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November 3, 2019 Sermon

“That Guy is the Fullness of Christ?”

Old Testament Scripture: Daniel 7:1-3, 15-18

In the first year of King Belshazzar of Babylon, Daniel had a dream and visions of his head as he lay in bed. Then he wrote down the dream: I, Daniel, saw in my vision by night the four winds of heaven stirring up the great sea, and four great beasts came up out of the sea, different from one another.
As for me, Daniel, my spirit was troubled within me, and the visions of my head terrified me. I approached one of the attendants to ask him the truth concerning all this. So he said that he would disclose to me the interpretation of the matter: "As for these four great beasts, four kings shall arise out of the earth. But the holy ones of the Most High shall receive the kingdom and possess the kingdom for ever — for ever and ever."

New Testament Scripture: Ephesians 1:11-23

I have heard of your faith in the Lord Jesus and your love toward all the saints, and for this reason I do not cease to give thanks for you as I remember you in my prayers.
I pray that the God of our Lord Jesus Christ, the Father of glory, may give you a spirit of wisdom and revelation as you come to know him, so that, with the eyes of your heart enlightened, you may know what is the hope to which he has called you, what are the riches of his glorious inheritance among the saints, and what is the immeasurable greatness of his power for us who believe, according to the working of his great power.
God put this power to work in Christ when he raised him from the dead and seated him at his right hand in the heavenly places, far above all rule and authority and power and dominion, and above every name that is named, not only in this age but also in the age to come. And he has put all things under his feet and has made him the head over all things for the church, which is his body, the fullness of him who fills all in all.

Sermon: "That Guy is the Fullness of Christ?" Rev. David Hawkins

You know, hearing that scripture from the Letter to the Ephesians reminds me why it’s hard to read the Apostle Paul sometimes. Let me read it again to you.

I pray that the God of our Lord Jesus Christ, the Father of glory, may give you a spirit of wisdom and revelation as you come to know him, so that, with the eyes of your heart enlightened, you may know what is the hope to which he has called you, what are the riches of his glorious inheritance among the saints, and what is the immeasurable greatness of his power for us who believe, according to the working of his great power.

God put this power to work in Christ when he raised him from the dead and seated him at his right hand in the heavenly places, far above all rule and authority and power and dominion, and above every name that is named, not only in this age but also in the age to come. And he has put all things under his feet and has made him the head over all things for the church, which is his body, the fullness of him who fills all in all.

Jeez, talk about your run-on sentences.

I can hardly blame him, though. When you have this much to say about Jesus, I guess it’s only natural to pull out all the stops and go for it, no matter how many words it takes.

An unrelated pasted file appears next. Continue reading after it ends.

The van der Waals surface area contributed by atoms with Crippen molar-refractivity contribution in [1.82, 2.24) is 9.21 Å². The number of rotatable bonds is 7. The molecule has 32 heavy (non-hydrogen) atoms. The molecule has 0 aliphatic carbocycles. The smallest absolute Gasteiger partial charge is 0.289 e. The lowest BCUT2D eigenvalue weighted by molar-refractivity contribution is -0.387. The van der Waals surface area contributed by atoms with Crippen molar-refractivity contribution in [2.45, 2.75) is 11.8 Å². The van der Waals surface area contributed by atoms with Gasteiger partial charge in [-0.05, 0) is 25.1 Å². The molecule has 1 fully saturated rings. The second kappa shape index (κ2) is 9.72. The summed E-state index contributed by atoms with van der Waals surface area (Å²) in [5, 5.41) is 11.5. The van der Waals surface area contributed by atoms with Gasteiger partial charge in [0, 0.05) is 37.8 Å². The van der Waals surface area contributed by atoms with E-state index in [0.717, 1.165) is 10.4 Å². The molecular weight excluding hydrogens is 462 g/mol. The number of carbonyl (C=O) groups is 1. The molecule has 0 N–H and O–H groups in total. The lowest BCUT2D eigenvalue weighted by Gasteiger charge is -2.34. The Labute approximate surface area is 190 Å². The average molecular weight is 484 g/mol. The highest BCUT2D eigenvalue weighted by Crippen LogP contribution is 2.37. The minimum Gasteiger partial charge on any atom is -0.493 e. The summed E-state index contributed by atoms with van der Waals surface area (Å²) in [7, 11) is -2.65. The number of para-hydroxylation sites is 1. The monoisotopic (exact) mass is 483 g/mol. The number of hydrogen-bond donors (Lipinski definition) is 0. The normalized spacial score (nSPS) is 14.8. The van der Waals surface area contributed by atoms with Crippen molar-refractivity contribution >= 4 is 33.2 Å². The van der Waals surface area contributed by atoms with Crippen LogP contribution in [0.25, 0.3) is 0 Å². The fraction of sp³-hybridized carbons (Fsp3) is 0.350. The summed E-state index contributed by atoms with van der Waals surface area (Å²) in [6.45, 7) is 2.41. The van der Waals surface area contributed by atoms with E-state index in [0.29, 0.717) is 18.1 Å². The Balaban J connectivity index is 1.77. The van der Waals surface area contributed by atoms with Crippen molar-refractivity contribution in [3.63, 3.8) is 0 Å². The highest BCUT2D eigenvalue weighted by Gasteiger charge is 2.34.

And Paul has a lot to say about Jesus. And he has a lot to say about what he says about Jesus says to us.

Uh oh, I think I’m starting to talk like Paul.

Let’s start over.

Our Scripture today is from a letter written to the Church in Ephesus, which was located in modern day Turkey. The city of Ephesus had about 65,000 people in it, and was famous for the temple of Artemis, which was one of the 7 wonders of the ancient world.

You Bible scholars may remember that the Apostle Paul got into a big fight with the artisans of Ephesus because they thought his preaching about one God depressed the market for handmade Artemis souvenirs for the tourists. It wasn’t the first or the last time that Christianity and Capitalism have found themselves on opposite sides of the aisle.
The letter to the Church in Ephesus begins with the words, “To the saints who are in Ephesus…” and then proceeds into today’s text, thanking God and the church for their faithful service, as well as encouraging them in their ministry with a reminder of God’s power, demonstrated for us in the resurrection of Jesus Christ.
I wonder if it was hard for the church in Ephesus to hear themselves called ‘saints’. It’s hard for us to think of ourselves as saints, isn’t it? It would be weird if someone wrote us a letter calling us saints. If someone wrote a letter telling us that we were the very embodiment of the fullness of Christ.

There’s something so, I don’t know, holy about the thought of being a saint. Something about it seems like we should reserve it for really extra special people, like maybe Chris Lewellen, or Gaylan Goddard, or Mother Theresa. Do you know what I mean?
I had a friend named Bruce who called my wife Karen a “saint with an edge,” and I kind of like that. Because as you know, Karen is nice, and good, and friendly, but she’s also got a wicked sense of humor, and is not above the occasional um, colorful use of the English language. Sometimes it’s like living with a sailor. A sailor with a sort of lilting Minnesota accent.
But these are my favorite kinds of people, saints with an edge. I think you know what I’m talking about.
Maybe the reason it’s hard for us to think of ourselves as saints is because we’re so used to thinking of saints as people who are perfect, who have performed miracles, or changed the world, that sort of thing. That’s kind of the stereotypical idea we have of the word ‘saint’, but that’s not really what a saint is.